soothing massage

What’s the most important part of any training plan? The recovery periods.

For a training plan to be worthwhile, it needs to allow time for recovery. Otherwise all your hard work won’t matter.

Typically, training will be done in four-week cycles where there are three weeks of hard riding (with 3-4 hard days per week,) followed by a recovery week, where training volume and/or intensity are reduced.

But aside from less riding, how do you get the most out of your recovery week?

Here are 10 ideas:

1. Massage

There’s nothing better for sore, aching muscles than a professional massage. (Beer is a close second, though.)

Massage provides tons of recovery benefits. It will increase blood flow to your muscles, giving them fresh oxygen and flushing out any byproducts of exercise. It will relieve muscle cramps and spasms, not to mention stress and tension.

Massage is also good for treating any nagging injuries, as it reduces the build-up of scar tissue inside your body.

A professional massage could easily cost $50-90 per hour, and although it’s worth it, there are a couple budget options: a hand-held massager like the Moji 360 Mini, or a roller like the TriggerPoint Grid or MuscleTrac. (You have to hold/move them yourself, and it’s not very fun or luxurious, but your muscles will still feel better afterward.)

2. Soothing Creams and Gels

tiger balm

If you can’t afford a professional massage every day, and you don’t feel like doing self-massage, here’s an idea – spread some gel on your legs and let it do the work for you!

You can get some pain-relieving gel and rub that into your legs, which should provide a nice warming or tingling sensation.

I use Topricin if I’m injured, and RockSauce if I want a hot, tingly sensation, but there are a number of other products such as Tiger Balm and Flex All and Salonpas, plus specialty products for cyclists from companies such as Freddy’s Choice, Elite Ozone, and Qoleum.

3. Hydration

This is free and easy – keep yourself hydrated! Keeping your body properly hydrated ensures that your body can perform all the tasks necessary to help you recovery, as well as flush out any build-up of toxins from intense riding.

I personally try to drink three cups of green or white tea per day during recovery periods, along with plenty of water. You won’t need sports drinks packed with sugar and electrolytes, but you do want nutrients, which is why I favor home-brewed tea.

4. Sleep

Duh! Sleep is the ultimate recovery tool. Getting enough sleep every night is a good idea, but it’s especially important during recovery weeks.

While you sleep, your body restores itself and performs vital actions that don’t happen when you’re awake, so don’t skip sleep. That means going to bed early enough that you can sleep until you are ready to get up (as opposed to getting up when the alarm clock says to.)

5. Stretching and Flexibility

relaxing yoga

Since your riding time is cut back, now is a good time to work on your flexibility. Enhanced flexibility means less pain and a more aerodynamic position on the bike. Just two or three 20-minute yoga practices or stretching sessions this week will really improve your riding.

I do yoga and stretching routines (such as those in Element’s Hatha and Flow Yoga) every week, but I like to focus on them even more during recovery weeks so that my body stays loose and supple and my mind stays relaxed.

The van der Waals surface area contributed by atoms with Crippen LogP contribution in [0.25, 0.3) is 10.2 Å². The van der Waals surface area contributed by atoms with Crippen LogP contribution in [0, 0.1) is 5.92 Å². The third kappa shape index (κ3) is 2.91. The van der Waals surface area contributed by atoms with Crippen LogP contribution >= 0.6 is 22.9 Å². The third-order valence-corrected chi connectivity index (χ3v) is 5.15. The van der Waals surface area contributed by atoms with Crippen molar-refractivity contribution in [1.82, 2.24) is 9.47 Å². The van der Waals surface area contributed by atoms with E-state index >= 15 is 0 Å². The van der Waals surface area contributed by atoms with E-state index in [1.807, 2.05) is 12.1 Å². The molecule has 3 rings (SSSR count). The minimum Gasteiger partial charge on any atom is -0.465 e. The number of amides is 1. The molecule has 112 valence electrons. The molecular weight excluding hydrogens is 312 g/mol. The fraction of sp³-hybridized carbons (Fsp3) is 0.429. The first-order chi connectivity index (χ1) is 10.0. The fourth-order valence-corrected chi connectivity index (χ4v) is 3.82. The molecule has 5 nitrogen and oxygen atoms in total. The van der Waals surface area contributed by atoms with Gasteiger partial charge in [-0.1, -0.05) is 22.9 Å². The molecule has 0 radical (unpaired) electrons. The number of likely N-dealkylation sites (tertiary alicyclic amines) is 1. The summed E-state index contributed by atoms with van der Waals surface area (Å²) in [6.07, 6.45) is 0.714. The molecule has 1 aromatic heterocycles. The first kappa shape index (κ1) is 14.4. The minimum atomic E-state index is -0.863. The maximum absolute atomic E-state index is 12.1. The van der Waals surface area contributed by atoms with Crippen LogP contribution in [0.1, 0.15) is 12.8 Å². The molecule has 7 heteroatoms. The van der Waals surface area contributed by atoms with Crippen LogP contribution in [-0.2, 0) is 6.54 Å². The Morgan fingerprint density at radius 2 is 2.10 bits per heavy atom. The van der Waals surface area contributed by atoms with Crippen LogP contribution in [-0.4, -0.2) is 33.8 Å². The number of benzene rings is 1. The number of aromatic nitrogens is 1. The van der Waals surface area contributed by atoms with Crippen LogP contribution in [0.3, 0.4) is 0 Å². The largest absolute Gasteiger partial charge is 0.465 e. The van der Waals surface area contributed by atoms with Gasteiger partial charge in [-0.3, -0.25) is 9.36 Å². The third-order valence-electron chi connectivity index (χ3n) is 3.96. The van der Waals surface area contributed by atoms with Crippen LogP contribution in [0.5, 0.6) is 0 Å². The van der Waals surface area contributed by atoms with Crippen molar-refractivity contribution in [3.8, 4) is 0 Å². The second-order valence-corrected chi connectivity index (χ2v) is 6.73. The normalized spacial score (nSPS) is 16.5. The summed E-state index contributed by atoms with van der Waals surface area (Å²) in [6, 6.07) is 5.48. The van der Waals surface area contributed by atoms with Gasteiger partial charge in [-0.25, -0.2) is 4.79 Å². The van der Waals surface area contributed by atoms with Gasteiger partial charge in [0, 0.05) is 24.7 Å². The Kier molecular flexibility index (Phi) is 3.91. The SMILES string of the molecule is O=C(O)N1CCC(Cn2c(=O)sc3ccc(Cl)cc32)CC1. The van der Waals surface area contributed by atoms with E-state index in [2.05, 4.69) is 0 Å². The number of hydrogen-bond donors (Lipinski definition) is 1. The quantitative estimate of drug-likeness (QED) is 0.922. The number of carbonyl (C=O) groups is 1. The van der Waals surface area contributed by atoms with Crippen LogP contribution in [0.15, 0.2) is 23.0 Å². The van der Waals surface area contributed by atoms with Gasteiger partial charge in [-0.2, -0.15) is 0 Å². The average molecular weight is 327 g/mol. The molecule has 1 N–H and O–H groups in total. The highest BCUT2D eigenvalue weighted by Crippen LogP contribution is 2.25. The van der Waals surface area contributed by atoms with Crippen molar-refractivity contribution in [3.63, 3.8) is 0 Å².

6. Relaxation

Speaking of relaxing… extra sleep, massages, and green tea only go so far – if your recovery week is full of stress, it’s not a recovery week!

This is one week where you really want to avoid stressful situations and “go with the flow.”

7. Recovery Rides

Yes, you still have to ride during recovery weeks! (You could do a “rest week” on occasion, with no riding, but that’s not what we’re talking about today…)

You’ll want to go out and spin on a flat road or on your rollers, keeping your cadence high and your heart rate low. The length of the ride could range from 15 minutes on the rollers to an hour outside on flat roads.

The point is to get your blood flowing and circulating through your body. You don’t want your legs to get stale!

8. Proper Nutrition

While it might be OK to sneak in a little junk food, you should load up on healthy foods during a recovery week. You want a variety of nutrients, so eat a variety of healthy foods to give your body what it needs to rebuild itself.

Obviously, start with plenty of fruits and vegetables (which you could get from Greens Plus powder, or as pizza toppings, even.) Then throw in some whole grains, perhaps from oatmeal or a quinoa-based salad. And top it off with some quality proteins and healthy fats; I’m a big fan of natural peanut butter and chia seeds for this.

9. A Good Book

If you get sick of planning race strategies and dealing with travel logistics, relax your mind by taking a little mental break from the bike.

To do this, I like to read an enjoyable book. It could be anything that interests you (lately I’ve become a huge fan of Michael Connelly’s novels,) just NOT something about setting up a training plan or interval workouts!

10. An Action/Adventure Movie

After you finish the book, get back into gear by capping off the recovery week with an intense, action-packed movie. This will get your mind back in the game and get you motivated!

You could try a classic cycling flick like RAD or Breaking Away for the emotion and triumph, or something more adventurous, with more fight scenes, like Blade: Trinity.


Just don’t pamper yourself too much, because the hard riding will be back on your schedule before you know it!


Photo credits: frankh and austinevan

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1 Comment
  1. Thank you for this post! I didn’t reallize just how much thought goes into recovery time when you aren’t exercising!

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